First we started with our least aggressive polish and pad combination – this gave us a baseline of how soft the paint was and what level of abrasiveness we’d need to efficiently correct the scratches. We knew that this was a single-stage paint job (basically the clear coat and color coat are all one layer. Most modern cars will have a two-stage paint job. A base coat of color, and then a clear coat applied over the top – we’ll cover this in more detail in another post specific to compounding, polishing & surface correction). Single-stage paint tends to be much harder than two-stage and we were able to confirm this by polishing. We ended up needing to use our most aggressive compound along with our microfiber compounding pads to remove all of the sanding scratches.

Duesenberg Polishing

Once we compounded the scratches out of the paint, we came back through and polished everything to a nice even shine. We used our finishing foam pad along with our #3 Gold Series Finishing Polish.

Once we were happy with the finish of the paint, we came back through with Quick Detailer to remove any left-over polishing residue. Then we applied a coat of Radiant to help protect the paint. We chose Radiant over wax because of the climate in Pebble Beach. It’s often times dewy, and overcast in Monterey due to it’s proximity to the ocean. Wax can sometimes have a tendency to create condensation in those circumstances. Because of that, we chose to run with a sealant instead.

Duesenberg Wipe Down

A quick glass cleaning and a final inspection of the car and we were done. We didn’t apply dressing to the tires, Aaron and his team will do that on the day of the show. It will help avoid any extra work in case the tires start to attract any dirt/dust during the tour prior to the show.

We’ve gotta admit, this Duesy really turned out nice. We’re excited to see it cross the blocks up in Monterey, and we hope our hard work in getting the car show ready helps tip the odds in Aaron’s favor for winning his class.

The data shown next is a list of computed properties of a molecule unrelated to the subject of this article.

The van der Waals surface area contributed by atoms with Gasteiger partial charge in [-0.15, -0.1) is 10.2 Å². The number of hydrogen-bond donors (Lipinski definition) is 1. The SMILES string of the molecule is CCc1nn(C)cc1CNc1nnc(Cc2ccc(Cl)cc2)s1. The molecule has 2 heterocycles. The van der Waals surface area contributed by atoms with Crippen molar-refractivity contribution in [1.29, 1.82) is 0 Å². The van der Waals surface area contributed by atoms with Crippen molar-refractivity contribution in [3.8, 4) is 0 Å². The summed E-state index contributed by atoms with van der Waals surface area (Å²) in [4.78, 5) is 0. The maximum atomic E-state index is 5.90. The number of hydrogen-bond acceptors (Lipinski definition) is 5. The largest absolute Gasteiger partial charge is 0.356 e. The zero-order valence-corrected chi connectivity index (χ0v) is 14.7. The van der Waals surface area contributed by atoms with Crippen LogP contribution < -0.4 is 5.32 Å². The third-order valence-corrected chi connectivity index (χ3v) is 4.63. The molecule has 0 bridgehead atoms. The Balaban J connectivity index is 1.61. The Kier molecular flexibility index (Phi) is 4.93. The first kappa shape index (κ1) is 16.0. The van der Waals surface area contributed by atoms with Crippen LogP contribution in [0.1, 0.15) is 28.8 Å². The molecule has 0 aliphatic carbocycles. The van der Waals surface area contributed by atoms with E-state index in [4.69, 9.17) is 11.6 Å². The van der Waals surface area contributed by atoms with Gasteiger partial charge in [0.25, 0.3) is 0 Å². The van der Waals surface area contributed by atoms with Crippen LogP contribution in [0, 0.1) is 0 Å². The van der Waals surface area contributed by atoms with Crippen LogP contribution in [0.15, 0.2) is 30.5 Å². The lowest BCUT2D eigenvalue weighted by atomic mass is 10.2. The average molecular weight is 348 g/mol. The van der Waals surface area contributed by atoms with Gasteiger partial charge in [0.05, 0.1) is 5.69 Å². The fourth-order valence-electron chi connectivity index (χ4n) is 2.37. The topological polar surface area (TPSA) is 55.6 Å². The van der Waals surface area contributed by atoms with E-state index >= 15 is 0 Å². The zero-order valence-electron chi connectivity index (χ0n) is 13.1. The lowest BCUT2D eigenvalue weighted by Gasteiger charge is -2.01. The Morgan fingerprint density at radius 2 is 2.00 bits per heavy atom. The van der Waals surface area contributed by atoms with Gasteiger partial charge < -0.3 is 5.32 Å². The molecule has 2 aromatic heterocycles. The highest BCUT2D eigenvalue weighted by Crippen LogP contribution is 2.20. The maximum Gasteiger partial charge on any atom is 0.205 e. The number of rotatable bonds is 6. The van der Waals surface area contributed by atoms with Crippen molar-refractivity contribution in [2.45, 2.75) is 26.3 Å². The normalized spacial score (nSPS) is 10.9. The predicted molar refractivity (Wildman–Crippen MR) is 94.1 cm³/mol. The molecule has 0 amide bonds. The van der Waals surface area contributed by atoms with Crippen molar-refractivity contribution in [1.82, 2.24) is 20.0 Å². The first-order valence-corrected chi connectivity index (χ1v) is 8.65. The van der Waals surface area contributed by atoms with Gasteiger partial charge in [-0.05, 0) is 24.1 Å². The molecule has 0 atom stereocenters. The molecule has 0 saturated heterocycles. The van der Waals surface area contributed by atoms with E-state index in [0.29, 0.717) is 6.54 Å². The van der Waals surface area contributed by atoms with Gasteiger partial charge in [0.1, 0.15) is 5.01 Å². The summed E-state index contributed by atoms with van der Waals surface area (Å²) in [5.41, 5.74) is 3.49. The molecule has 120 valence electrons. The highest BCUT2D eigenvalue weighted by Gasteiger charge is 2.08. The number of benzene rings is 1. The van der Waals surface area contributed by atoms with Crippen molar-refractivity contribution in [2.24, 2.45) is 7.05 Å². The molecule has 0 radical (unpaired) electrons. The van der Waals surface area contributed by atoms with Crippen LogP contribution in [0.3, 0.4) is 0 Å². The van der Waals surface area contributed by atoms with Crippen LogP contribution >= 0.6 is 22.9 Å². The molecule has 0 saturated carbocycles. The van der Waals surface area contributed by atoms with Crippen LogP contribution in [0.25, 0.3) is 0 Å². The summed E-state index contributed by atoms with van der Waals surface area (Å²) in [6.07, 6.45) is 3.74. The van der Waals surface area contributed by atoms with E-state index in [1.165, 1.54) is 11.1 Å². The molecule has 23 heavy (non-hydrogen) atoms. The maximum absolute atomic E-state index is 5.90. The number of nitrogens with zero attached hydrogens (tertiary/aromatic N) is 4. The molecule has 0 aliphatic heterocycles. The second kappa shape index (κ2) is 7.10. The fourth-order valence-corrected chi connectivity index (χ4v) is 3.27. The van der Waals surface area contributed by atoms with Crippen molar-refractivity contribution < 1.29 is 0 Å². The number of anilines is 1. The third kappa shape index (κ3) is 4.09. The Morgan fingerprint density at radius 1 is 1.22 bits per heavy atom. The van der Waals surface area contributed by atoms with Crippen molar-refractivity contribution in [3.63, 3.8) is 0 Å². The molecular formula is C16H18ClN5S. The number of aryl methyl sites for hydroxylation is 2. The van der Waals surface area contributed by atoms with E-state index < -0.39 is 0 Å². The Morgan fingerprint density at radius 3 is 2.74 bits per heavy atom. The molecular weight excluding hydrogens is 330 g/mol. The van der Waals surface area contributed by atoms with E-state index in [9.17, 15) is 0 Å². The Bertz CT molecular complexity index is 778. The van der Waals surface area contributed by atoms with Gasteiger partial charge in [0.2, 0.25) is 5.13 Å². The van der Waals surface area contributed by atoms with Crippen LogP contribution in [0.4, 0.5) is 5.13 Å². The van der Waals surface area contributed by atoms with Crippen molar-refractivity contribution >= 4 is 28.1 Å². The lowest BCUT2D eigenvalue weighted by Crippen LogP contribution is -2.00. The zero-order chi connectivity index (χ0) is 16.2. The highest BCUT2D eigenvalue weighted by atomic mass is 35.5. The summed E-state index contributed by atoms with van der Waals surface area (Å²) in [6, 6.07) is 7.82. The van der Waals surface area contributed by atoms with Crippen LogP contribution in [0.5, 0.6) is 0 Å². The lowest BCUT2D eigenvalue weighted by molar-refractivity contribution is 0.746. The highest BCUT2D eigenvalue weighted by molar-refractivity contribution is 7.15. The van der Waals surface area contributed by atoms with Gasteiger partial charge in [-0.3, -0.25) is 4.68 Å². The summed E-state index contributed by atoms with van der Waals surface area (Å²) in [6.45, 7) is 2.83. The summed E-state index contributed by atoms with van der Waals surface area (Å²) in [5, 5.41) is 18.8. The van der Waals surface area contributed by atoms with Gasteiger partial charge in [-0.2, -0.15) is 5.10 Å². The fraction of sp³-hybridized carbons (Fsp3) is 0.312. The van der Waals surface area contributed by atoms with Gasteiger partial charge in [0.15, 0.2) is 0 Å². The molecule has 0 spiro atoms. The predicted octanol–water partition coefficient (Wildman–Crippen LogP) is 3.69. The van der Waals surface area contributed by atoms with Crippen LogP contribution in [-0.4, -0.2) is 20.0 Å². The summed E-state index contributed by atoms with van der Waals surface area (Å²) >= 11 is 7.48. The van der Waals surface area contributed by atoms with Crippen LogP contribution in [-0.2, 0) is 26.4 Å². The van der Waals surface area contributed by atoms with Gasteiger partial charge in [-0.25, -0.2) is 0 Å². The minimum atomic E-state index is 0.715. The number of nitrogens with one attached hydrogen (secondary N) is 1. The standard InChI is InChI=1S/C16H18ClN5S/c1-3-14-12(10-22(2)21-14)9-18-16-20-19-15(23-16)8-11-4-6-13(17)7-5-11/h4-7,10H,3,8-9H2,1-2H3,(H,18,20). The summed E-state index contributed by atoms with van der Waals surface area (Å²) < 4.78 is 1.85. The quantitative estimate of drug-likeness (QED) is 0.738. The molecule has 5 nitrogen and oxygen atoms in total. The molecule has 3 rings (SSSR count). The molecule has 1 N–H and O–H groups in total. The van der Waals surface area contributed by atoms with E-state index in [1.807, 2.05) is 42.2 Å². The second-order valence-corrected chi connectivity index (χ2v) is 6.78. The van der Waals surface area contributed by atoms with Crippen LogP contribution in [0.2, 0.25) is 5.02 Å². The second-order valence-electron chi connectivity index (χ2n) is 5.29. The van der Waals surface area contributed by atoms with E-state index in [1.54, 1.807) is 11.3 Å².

Duesenberg Side View

Let us know what you think in the comments below. If you’d like to see us cover some other popular detailing topics, drop us a line at info@lenosgarage.com.

 


4 Responses

Juliana Reasor
Juliana Reasor

August 24, 2018

Amazing how much the Duesenberg reminds me of the 1935 Auburn 851 coup that we are planning to drive across the United States launching in May 2019. Auburnacrossamerica.com Several years ago it was a winner at Pebble Beach for its class.

John Oliveri
John Oliveri

August 22, 2018

What car is Mr Leno bringing, know how much he loves and collects Duesies, assuming he going, this car is beautiful, surprised Jay doesn’t own it

Scott
Scott

August 22, 2018

Very interesting the reason for using the Radiant. Also noticed you wearing watches while working, as a novice I’d be afraid of accidentally knocking it into something. Then again I kinda cringe when watching Leno’s Garage cause it always looks likes he’s ‘this close’ to banging his head on an open hood.
I like these posts, I learn a lot. Thank You

Frank R Schapairo
Frank R Schapairo

August 22, 2018

I will be at the Tour D Elegance tomorrow and all the events through Sunday. I have beene attending since I was a kid. I have a friend whom is showing his 1959 Cadillac Biarritz Convertible.at Pebble Beach Concours D Elegance. Looking forward to seeing Duesenbergs.